An American soldier drives the Horn of Africa in the 1940s

It turns out the world’s coolest gas station in Asmara was not the only infrastructure the Italians left behind in Eritrea. Then again, Eritrea comes with a long piece of Red Sea coastline and a capital city at an elevation of 7,628 ft, so it’s perhaps not entirely peculiar to find a breathtaking stretch of highway connecting said coastline with said capital city.

This is the P–1 highway which connects the port city of Massawa with the highland capital Asmara. Google Maps can give you driving directions, and yes, the route looks like a tapeworm on acid.

The picture was taken in the late 1940s by John Brantley, an American serviceman who was stationed at U.S. Army Kagnew Station. His period photos, recently uploaded to Flickr, are quite fascinating. Army life in ’40s Asmara was apparently a young man’s delight! Brantley’s photos show a racetrack with an actual race for single seaters, a guy chilling with his very cool Richard Caleal-designed 1949 Ford, and several angles of that road which cries out for a car that handles like a dream in the Eritrean clouds.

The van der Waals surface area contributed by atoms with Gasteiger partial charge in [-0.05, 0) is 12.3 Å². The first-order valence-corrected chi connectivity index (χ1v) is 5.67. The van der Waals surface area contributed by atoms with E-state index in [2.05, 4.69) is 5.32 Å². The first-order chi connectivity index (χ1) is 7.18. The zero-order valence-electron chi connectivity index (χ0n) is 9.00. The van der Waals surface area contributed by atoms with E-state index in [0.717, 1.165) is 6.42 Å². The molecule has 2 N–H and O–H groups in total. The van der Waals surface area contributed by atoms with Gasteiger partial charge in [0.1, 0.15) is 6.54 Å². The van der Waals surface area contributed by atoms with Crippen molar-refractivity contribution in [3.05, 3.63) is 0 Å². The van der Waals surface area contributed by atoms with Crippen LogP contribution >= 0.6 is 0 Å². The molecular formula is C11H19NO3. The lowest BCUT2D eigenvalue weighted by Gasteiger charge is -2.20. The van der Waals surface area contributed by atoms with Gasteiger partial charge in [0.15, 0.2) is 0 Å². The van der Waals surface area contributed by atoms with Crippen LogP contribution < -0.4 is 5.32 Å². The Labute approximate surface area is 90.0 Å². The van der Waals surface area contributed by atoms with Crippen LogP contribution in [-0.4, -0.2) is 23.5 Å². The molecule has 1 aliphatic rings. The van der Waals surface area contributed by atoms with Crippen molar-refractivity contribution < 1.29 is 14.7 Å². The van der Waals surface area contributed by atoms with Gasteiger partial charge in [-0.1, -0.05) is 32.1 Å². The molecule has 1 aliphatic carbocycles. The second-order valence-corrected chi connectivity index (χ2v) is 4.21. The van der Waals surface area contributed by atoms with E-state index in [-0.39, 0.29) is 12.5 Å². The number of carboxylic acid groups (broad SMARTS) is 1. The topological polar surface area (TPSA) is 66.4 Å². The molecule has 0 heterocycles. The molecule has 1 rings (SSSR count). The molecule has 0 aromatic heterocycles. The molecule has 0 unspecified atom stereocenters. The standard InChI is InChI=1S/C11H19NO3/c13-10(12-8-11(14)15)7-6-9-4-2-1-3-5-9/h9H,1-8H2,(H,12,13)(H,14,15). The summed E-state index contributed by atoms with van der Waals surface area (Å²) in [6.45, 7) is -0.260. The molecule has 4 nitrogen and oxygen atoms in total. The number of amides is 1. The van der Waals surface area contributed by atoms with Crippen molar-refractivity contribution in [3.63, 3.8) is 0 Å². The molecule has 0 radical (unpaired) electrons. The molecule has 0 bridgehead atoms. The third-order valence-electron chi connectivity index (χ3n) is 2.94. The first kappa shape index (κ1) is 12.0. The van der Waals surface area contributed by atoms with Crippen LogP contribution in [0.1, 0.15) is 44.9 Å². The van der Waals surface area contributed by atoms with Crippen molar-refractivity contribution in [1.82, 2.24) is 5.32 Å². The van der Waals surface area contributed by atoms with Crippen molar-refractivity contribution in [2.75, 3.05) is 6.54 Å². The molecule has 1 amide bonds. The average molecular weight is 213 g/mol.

Photo by John Brantley

An American soldier drives the Horn of Africa in the 1940s

Single-seater race in late ’40s Asmara, the capital of Eritrea. This guy won the race.

Photo by John Brantley

An American soldier drives the Horn of Africa in the 1940s

U.S. serviceman John O. Philpot with 1949 Ford in Asmara.

Photo by John Brantley

An American soldier drives the Horn of Africa in the 1940s

Mountain road between Asmara and Massawa.

Photo by John Brantley

An American soldier drives the Horn of Africa in the 1940s

Meeting the locals in a Jeep.

Photo by John Brantley